After opting out of his initial minor league deal with the Nats on March 25, Young has returned to the organization, agreeing to terms on a new minor league deal this afternoon.
Young, 33, will throw a couple bullpen sessions down at the Nationals' minor league complex in Viera, Fla., and then will report to Triple-A Syracuse to join the rotation there.
His new deal does not contain an opt-out clause, according to a source.
Young posted a 2.25 ERA in four Grapefruit League starts with the Nats this spring. His signing provides valuable starting pitching depth, an area the Nationals had been looking to improve all offseason and into spring.
"I like him," manager Davey Johnson said. "He threw the ball good this spring. Pitched really well. Competitor. It's real great insurance."
Johnson was asked if he was surprised no other team picked up Young on a big league deal after he chose to become a free agent.
"Yeah, I am," Johnson said. "He had a good spring for us. Probably late in the year, a lot of clubs (will want to be) going with their young guys."
Standing 6-foot-10, Young's fastball was topping out in the low-80s during spring, but his height has him throwing at a downward plane, which is an adjustment for hitters. Johnson also noted that Young is able to release the ball closer to home plate because of his length, which gives hitters less time to react.
Young said multiple times throughout spring that he loved being a part of the Nationals organization, and after opting out of his contract following his final spring start, said he hoped to be able to return to the Nats.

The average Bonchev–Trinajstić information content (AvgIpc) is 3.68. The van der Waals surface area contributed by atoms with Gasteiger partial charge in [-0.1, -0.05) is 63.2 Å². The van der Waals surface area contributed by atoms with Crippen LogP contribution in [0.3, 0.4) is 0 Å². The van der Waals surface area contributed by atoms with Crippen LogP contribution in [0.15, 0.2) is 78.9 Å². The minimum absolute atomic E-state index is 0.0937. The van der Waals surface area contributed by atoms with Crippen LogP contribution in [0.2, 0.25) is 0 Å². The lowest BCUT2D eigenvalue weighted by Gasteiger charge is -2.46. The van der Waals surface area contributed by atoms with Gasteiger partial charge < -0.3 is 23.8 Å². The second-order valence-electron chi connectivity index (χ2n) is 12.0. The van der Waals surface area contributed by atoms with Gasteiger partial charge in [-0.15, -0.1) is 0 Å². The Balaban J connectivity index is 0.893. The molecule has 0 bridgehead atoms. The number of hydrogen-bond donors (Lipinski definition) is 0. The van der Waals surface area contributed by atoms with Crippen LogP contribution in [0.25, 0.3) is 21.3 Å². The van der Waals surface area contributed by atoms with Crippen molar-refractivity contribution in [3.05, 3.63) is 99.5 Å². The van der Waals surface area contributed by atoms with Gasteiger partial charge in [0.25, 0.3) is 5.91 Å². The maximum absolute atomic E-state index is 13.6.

The veteran right-hander's priority was to find a major league contract somewhere, but when it became apparent he wouldn't be able to do so, the Nationals jumped in and offered Young a new minor league deal.
Johnson said he felt Young was pitching at a big league level toward the end of spring, and now he'll be stashed at Triple-A in case one of the Nats' top five starters (Stephen Strasburg, Gio Gonzalez, Jordan Zimmermann, Dan Haren or Ross Detwiler) goes down with an injury. Johnson said Young would "probably" serve as the Nats' top option to replace a guy in the big league rotation.
"When you really have a good organization is when you have depth at your Triple-A, Double-A level, that they're knocking on the door, those big league prospects," Johnson said. "That was the one area, because of the (Brad) Peacock, (Tommy) Millone trade, we lost a sizeable amount of our insurance."
And that's an area that Young will help fill.